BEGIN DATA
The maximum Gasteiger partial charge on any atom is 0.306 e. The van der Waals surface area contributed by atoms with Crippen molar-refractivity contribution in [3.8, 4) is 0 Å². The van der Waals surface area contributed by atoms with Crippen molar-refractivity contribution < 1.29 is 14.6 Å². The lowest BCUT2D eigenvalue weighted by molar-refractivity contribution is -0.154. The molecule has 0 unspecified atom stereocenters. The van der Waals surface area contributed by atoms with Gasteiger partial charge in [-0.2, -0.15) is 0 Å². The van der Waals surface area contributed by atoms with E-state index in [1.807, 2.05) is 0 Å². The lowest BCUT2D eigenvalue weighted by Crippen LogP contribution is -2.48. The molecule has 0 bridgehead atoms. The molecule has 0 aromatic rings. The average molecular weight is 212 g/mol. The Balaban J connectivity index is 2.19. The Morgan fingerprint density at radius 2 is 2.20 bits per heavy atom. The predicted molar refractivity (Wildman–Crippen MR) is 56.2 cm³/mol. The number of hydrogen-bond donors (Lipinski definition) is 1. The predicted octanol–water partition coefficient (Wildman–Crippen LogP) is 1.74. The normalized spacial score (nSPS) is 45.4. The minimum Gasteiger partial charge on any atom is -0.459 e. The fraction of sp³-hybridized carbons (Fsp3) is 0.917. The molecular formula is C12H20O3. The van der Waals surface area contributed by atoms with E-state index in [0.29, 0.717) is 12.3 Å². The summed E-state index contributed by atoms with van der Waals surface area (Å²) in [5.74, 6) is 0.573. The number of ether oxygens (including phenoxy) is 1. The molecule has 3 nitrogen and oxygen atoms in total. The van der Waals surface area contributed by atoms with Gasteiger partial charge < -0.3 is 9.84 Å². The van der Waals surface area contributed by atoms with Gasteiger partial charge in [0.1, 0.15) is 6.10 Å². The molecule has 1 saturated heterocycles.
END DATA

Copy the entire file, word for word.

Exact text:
The maximum Gasteiger partial charge on any atom is 0.306 e. The van der Waals surface area contributed by atoms with Crippen molar-refractivity contribution in [3.8, 4) is 0 Å². The van der Waals surface area contributed by atoms with Crippen molar-refractivity contribution < 1.29 is 14.6 Å². The lowest BCUT2D eigenvalue weighted by molar-refractivity contribution is -0.154. The molecule has 0 unspecified atom stereocenters. The van der Waals surface area contributed by atoms with Gasteiger partial charge in [-0.2, -0.15) is 0 Å². The van der Waals surface area contributed by atoms with E-state index in [1.807, 2.05) is 0 Å². The lowest BCUT2D eigenvalue weighted by Crippen LogP contribution is -2.48. The molecule has 0 bridgehead atoms. The molecule has 0 aromatic rings. The average molecular weight is 212 g/mol. The Balaban J connectivity index is 2.19. The Morgan fingerprint density at radius 2 is 2.20 bits per heavy atom. The predicted molar refractivity (Wildman–Crippen MR) is 56.2 cm³/mol. The number of hydrogen-bond donors (Lipinski definition) is 1. The predicted octanol–water partition coefficient (Wildman–Crippen LogP) is 1.74. The normalized spacial score (nSPS) is 45.4. The minimum Gasteiger partial charge on any atom is -0.459 e. The fraction of sp³-hybridized carbons (Fsp3) is 0.917. The molecular formula is C12H20O3. The van der Waals surface area contributed by atoms with E-state index in [0.29, 0.717) is 12.3 Å². The summed E-state index contributed by atoms with van der Waals surface area (Å²) in [5.74, 6) is 0.573. The number of ether oxygens (including phenoxy) is 1. The molecule has 3 nitrogen and oxygen atoms in total. The van der Waals surface area contributed by atoms with Gasteiger partial charge < -0.3 is 9.84 Å². The van der Waals surface area contributed by atoms with Gasteiger partial charge in [0.1, 0.15) is 6.10 Å². The molecule has 1 saturated heterocycles.